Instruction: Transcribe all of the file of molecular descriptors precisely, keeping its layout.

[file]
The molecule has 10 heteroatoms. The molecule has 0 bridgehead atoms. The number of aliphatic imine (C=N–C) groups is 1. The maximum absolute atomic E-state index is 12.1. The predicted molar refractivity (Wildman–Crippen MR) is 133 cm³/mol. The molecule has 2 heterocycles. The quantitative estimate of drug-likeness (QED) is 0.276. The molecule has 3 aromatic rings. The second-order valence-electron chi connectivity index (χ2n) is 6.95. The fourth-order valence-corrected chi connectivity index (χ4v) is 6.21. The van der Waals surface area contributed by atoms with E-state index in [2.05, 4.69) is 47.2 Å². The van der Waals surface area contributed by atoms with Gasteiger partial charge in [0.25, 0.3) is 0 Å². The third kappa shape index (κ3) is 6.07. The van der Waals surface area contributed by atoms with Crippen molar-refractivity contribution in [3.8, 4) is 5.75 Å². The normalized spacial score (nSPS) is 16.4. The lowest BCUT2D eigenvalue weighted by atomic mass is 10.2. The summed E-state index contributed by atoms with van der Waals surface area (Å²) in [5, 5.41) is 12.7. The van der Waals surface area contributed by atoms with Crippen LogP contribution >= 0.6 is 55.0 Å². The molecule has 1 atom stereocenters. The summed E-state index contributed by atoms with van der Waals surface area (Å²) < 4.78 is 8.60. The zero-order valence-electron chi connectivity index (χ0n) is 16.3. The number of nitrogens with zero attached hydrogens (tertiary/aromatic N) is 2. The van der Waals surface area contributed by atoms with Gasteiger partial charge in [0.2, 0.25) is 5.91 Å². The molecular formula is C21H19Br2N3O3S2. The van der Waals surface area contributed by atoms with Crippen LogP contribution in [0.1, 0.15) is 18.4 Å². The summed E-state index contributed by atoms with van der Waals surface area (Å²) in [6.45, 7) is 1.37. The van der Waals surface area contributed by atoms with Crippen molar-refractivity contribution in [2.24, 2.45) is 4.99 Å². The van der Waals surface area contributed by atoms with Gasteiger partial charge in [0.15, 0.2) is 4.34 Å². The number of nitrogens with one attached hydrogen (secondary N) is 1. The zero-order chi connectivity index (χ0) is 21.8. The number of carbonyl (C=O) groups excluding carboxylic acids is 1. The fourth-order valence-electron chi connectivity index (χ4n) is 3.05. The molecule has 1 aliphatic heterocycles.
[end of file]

The molecule has 10 heteroatoms. The molecule has 0 bridgehead atoms. The number of aliphatic imine (C=N–C) groups is 1. The maximum absolute atomic E-state index is 12.1. The predicted molar refractivity (Wildman–Crippen MR) is 133 cm³/mol. The molecule has 2 heterocycles. The quantitative estimate of drug-likeness (QED) is 0.276. The molecule has 3 aromatic rings. The second-order valence-electron chi connectivity index (χ2n) is 6.95. The fourth-order valence-corrected chi connectivity index (χ4v) is 6.21. The van der Waals surface area contributed by atoms with E-state index in [2.05, 4.69) is 47.2 Å². The van der Waals surface area contributed by atoms with Gasteiger partial charge in [0.25, 0.3) is 0 Å². The third kappa shape index (κ3) is 6.07. The van der Waals surface area contributed by atoms with Crippen molar-refractivity contribution in [3.8, 4) is 5.75 Å². The normalized spacial score (nSPS) is 16.4. The lowest BCUT2D eigenvalue weighted by atomic mass is 10.2. The summed E-state index contributed by atoms with van der Waals surface area (Å²) in [5, 5.41) is 12.7. The van der Waals surface area contributed by atoms with Crippen LogP contribution >= 0.6 is 55.0 Å². The molecule has 1 atom stereocenters. The summed E-state index contributed by atoms with van der Waals surface area (Å²) < 4.78 is 8.60. The zero-order valence-electron chi connectivity index (χ0n) is 16.3. The number of nitrogens with zero attached hydrogens (tertiary/aromatic N) is 2. The van der Waals surface area contributed by atoms with Gasteiger partial charge in [0.2, 0.25) is 5.91 Å². The molecular formula is C21H19Br2N3O3S2. The van der Waals surface area contributed by atoms with Crippen LogP contribution in [0.1, 0.15) is 18.4 Å². The summed E-state index contributed by atoms with van der Waals surface area (Å²) in [6.45, 7) is 1.37. The van der Waals surface area contributed by atoms with Crippen molar-refractivity contribution in [2.24, 2.45) is 4.99 Å². The van der Waals surface area contributed by atoms with Gasteiger partial charge in [0.15, 0.2) is 4.34 Å². The number of nitrogens with one attached hydrogen (secondary N) is 1. The zero-order chi connectivity index (χ0) is 21.8. The number of carbonyl (C=O) groups excluding carboxylic acids is 1. The fourth-order valence-electron chi connectivity index (χ4n) is 3.05. The molecule has 1 aliphatic heterocycles.